Likes: 109, Points: 43
    Location: Colorado

    Blueknarr Senior Member

    Looks incredible. I hope I look that good in 25 years. She looks to be quite the ride once put back together.

    Didn't think it was surface contamination. Just wanted to rule it out. Every thing I see is consistent with water reabsorbtion. If you keep the due off, sunshine should cure things in a week or two.
    Your craftsmanship is awesome. Keep up the good work.


    If you shake the can of Aquacot, is the foam the same color as the haze?
    I shook the bottle and looked inside at the bubbles, all pretty small and no colour change noted, just the milky white
    If the haze and milky in can are same color, then proof positive

    It also seems to me that the Aquacote just does not have the crystal clarity of a varnish or a two-pak?
    No. Milky in the can and milky on wood

    You live and learn.

    Words to live by. Even if you learn that new isn't always better
     

  4. ozyjack
    Joined: Jul 2018
    Posts: 8
    Likes: 1, Points: 3
    Location: Gold Coast, QLD AUSTRALIA

    ozyjack Junior Member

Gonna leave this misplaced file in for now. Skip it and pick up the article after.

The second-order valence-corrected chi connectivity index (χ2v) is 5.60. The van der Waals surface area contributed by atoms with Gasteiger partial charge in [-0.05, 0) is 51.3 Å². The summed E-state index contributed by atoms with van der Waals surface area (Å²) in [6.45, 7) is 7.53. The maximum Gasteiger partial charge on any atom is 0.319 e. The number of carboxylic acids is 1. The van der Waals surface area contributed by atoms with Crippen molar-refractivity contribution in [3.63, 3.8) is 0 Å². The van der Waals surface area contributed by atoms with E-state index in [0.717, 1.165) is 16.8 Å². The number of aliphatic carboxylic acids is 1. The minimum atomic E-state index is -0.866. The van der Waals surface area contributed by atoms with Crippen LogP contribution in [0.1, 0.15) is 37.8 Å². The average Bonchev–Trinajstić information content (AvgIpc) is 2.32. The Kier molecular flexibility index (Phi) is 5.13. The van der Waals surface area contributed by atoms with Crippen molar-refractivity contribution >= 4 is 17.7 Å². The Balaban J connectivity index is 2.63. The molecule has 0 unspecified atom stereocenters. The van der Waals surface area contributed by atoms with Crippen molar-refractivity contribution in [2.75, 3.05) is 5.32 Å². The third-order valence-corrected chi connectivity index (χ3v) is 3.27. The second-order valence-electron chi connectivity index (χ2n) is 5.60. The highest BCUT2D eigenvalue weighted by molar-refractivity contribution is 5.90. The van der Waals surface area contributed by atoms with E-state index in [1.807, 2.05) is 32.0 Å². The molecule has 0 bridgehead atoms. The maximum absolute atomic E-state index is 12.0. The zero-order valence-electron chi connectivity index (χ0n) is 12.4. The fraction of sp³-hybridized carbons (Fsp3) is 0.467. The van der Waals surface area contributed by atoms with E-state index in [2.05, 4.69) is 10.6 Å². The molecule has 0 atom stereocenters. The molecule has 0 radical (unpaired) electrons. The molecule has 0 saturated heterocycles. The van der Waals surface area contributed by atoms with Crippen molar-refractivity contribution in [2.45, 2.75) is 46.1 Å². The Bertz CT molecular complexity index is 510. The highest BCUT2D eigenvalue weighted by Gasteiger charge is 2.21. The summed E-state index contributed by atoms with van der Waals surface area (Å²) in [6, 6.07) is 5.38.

Thank you Paul, you have given me hope.
    I was despairing yesterday after some gentle sanding to remove the last remnant of a run, I only seemed to make matters worse, where I sanded seemed blotchier than ever? I guess what is happening is that my sanding is reducing the thickness of the Aquacoat surface and as a consequence the thinner the Aquacoat surface the clearer you see the timber underneath. Having varying thicknesses in the Aquacoat surface has exacerbated my problem. Aquacoat not being a crystal clear product.
    While the underlying ply deck is still pretty good, and the top veneer 99% intact, I feel that I will really be stuck with what I end up with, I can only hope the sun does its job and a couple more coats of Aquacoat evens out the blotchiness that I have created, even if only a little.
    While I am far from being a perfectionist, I find I can't tollerate second rate workmanship, especially when its mine.
    Thank you again, I can't say enough how valuable I have found your imput and advice.